Friday, June 12, 2015

Pumping Iron - Health Update

This last weekend I had the wonderful opportunity to spread some Scleroderma Awareness in Seattle at The Great Wheel which was lit up in Teal for Scleroderma Awareness Month! Our Washington State chapter is such a great group of individuals dedicated to sharing knowledge about this disease.
Advocacy work such as this is truly my passion, and even though not one person was interested in learning more about the disease during their sunny excursion on the pier, I still had a blast! I even met Spider Man ;)

As many of you know I was hospitalized last week due to a quick onset of anemia. I have never before encountered this ailment and my doctors are quite puzzled as to why I have a sudden onset. My Iron, Hemoglobin, and Ferritin, seem to be plummeting out of the blue. We will probably have to do some further follow up such as an internal scope to check for possible internal bleeding as I must be losing all this blood from somewhere in my body. This issue can be quite common in Scleroderma patients so my doctors are not surprised, especially with all the bowl issues I have encountered lately. Unfortunately the SIBO situation has not improved even on the heavy antibiotics so my GI may have to come up with a different game plan in the near future; I see her again at the end of this month.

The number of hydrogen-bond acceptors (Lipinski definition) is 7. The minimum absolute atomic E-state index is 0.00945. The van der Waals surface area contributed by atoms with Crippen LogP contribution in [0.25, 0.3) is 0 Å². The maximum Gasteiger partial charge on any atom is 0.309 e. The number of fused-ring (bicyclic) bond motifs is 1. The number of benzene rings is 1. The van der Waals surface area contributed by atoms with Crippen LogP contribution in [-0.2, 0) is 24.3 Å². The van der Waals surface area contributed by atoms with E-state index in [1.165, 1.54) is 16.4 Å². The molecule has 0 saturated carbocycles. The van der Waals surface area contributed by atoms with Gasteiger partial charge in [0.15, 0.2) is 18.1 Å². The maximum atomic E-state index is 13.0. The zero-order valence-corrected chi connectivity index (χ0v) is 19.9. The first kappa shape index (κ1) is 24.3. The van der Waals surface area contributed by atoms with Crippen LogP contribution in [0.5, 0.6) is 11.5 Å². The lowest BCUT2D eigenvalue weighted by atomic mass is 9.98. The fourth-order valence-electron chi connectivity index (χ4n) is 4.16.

This week I started my iron infusions, as of now my doctor has ordered them to be received every five days! I am hoping that as I stabilize we can move to a more tolerable frequency such as once a month. I am receiving the infusions at a new center down the freeway from my house so I dont have to trek all the way to the university every five days. This new center is amazing and I am totally in love with all the nurses! Everyone was so friendly and excited to have a patient with a Power Port to practice on! I believe I was their first patient with a Port to arrive at this newly opened center. Luckily, they had a seasoned Port nurse, but all the rest had never accessed one before but were eager to learn and watch! It was rather fun having them all huddled in my small room to get a better look, I felt like I was giving a presentation to a class ;) And you all know how much the teacher in me loves that! The infusion went smoothly. Iron is odd because it looks like tar and leaves an odd caramel taste in your mouth. Luckily the infusions are very short and I am only at the center about an hour, so I was quickly on my way home! I let one of the excited young nurses de-access my port, she was so grateful to have a laid back patient to practice on -- while many people would call this "being a guinea pig" I truly don't think of it that way. I enjoy giving learning opportunities to the awesome medical professionals that take such good care of me. I loved how happy the nurse looked when she pulled out that large needle successfully!